Originally published on the Doomstead Diner on February 8, 2015
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“They were a boy and a girl. Yellow, meagre, ragged, scowling, wolfish; but prostrate, too, in their humility. Where graceful youth should have filled their features out, and touched them with its freshest tints, a stale and shrivelled hand, like that of age, had pinched, and twisted them, and pulled them into shreds…
‘Spirit. are they yours.’ Scrooge could say no more.
‘They are Man’s,’ said the Spirit, looking down upon them. ‘And they cling to me, appealing from their fathers. This boy is Ignorance. This girl is Want. Beware them both, and all of their degree, but most of all beware this boy, for on his brow I see that written which is Doom, unless the writing be erased. Deny it.’ cried the Spirit, stretching out its hand towards the city. ‘Slander those who tell it ye. Admit it for your factious purposes, and make it worse. And abide the end.’
‘Have they no refuge or resource,’ cried Scrooge.
‘Are there no prisons.’ said the Spirit, turning on him for the last time with his own words. ‘Are there no workhouses?'”
– Charles Dickens, A Christmas Carol
A majority of the cases this year have been tied to an outbreak at Disneyland, which began in December. At least 40 people who visited or worked at the theme park contracted measles, and the disease has now spread to at least six other states. The map shows the counties where cases have been reported.
Here’s a sweet little story of Democracy in Action. A bright eighth grader writes to her state legislator with an idea for a law: Vermont doesn’t have an official Latin motto, so why not adopt one? And for that matter, make it a reference to history? Neato!
So state Sen. Joe Benning — a Republican who was actually trying to do a good thing, which he has probably learned to never try again — introduced a bill to adopt the motto “Stella quarta decima fulgeat.” — May the fourteenth star shine bright.” Because Vermont was the 14th state, see? Benning noted that when Vermont briefly minted its own currency, it was engraved with “Stella Quarta Deccima,” so the phrase had real historical cachet.
And then Burlington TV station WCAX put the story on its Facebook page with the headline, “Should Vermont have an official Latin motto?” and all Stupid broke loose when morons thought that Vermont was knuckling under to a bunch of goddamned illegal immigrants.
Charles Topher at “If You Only News” collected some of the worst of the over 600 comments from concerned Vermonters intent on protecting ‘Murka from invading Latin hordes:
We are pleased to report that satire is alive and well, and some wags have taken to replying in kind. Some gems quoted in the Wonkette article include:
I’ve got no problem with that. I’m more concerned that you stop teaching the Hindu-Arabic number system in schools. I for one am sick of all the pandering to foreigners in this country. We should be using American numbers.
This is America, not the ancient Roman empire. What’s next, Justinian law? If they don’t want to learn modern English, they should go back to the colosseum where they belong!
What’s Latin for, “A state full of crotchety old farts, half of whom are almost too stupid to breathe”?
What have the Romans ever done for us!?
This is ltoo easy, even for me. Yet there is a deeper issue at work. An historic American mistrust of intellectualism is taking hold again. The Guardian’s Patricia Williams even posted a recent article on this theme of academic book bannings, firings, and assaults on scholarship itself. This is testament to the rise of local right wing control of school boards, the better to weed out authors and ideas that might promote critical thinking or even activism. Consider, for example, this list of books and authors removed from the Tucson public school system as part of elimination of a Mexican-American studies curriculum.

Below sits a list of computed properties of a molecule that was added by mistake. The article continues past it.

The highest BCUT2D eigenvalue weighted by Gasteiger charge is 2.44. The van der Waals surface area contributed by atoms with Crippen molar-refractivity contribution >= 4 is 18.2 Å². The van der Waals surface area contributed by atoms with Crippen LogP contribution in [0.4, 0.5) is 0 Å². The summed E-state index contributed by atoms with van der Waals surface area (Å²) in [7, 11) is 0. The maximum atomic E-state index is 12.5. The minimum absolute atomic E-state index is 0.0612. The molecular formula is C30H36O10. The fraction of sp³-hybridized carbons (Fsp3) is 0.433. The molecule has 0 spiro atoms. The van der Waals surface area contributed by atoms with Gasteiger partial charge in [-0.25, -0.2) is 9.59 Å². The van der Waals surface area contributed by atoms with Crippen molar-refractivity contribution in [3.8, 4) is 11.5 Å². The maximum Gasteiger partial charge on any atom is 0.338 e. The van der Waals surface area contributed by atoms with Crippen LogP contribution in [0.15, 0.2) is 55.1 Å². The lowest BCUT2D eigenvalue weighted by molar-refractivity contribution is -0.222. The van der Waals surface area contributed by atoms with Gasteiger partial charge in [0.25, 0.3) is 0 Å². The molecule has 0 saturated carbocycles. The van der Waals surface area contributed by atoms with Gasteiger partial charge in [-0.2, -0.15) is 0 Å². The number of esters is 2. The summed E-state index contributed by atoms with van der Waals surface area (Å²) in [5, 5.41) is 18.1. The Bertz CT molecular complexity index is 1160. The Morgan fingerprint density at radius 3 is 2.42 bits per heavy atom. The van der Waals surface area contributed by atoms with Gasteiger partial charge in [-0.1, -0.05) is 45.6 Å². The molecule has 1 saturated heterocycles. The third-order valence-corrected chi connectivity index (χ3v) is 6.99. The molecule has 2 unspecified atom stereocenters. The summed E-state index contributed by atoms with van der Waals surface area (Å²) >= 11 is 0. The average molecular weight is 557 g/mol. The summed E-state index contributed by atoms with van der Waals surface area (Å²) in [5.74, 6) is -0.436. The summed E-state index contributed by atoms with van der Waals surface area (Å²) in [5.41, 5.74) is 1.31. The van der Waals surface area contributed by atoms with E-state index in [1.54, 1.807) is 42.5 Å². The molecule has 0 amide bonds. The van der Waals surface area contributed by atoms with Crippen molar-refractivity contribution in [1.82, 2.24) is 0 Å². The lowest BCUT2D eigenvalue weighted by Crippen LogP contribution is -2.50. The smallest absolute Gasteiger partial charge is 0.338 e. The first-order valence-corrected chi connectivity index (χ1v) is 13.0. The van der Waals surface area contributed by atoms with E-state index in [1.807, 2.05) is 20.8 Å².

The authors and editors include Isabel Allende, Junot Díaz, Jonathan Kozol, Rudolfo Anaya, bell hooks, Sandra Cisneros, James Baldwin, Howard Zinn, Rodolfo Acuña, Ronald Takaki, Jerome Skolnick and Gloria Anzaldúa. Even Thoreau’s Civil Disobedience and Shakespeare’s The Tempest received the hatchet.
Anti-intellectualism in the US has a long and ignoble pedigree. As Ray Williams, writing in Psychology Today has it,
Richard Hofstadter, who won a Pulitzer Prize in 1964 for his book, Anti-Intellectualism In American Life, describes how the vast underlying foundations of anti-elite, anti-reason and anti-science has been infused into America’s political and social fabric. Famous science fiction writer Isaac Asimov once said: “There is a cult of ignorance in the United States, and there has always been. The strain of anti-intellectualism has been a constant thread winding its way through our political and cultural life, nurtured by the false notion that democracy means that my ignorance is just as good as your knowledge.”
Mark Bauerlein, in his book, The Dumbest Generation, reveals how a whole generation of youth are being dumbed down by their aversion to reading anything of substance and their addiction to digital “crap” via social media.
Journalist Charles Pierce, author of Idiot America, adds another perspective: “The rise of idiot America today represents–for profit mainly, but also and more cynically, for political advantage in the pursuit of power–the breakdown of a consensus that the pursuit of knowledge is a good. It also represents the ascendancy of the notion that the people whom we should trust the least are the people who best know what they are talking about. In the new media age, everybody is an expert.”
So ignorance has several vectors, but ultimately one small set of beneficiaries. Will we will be smart enough to sort this out?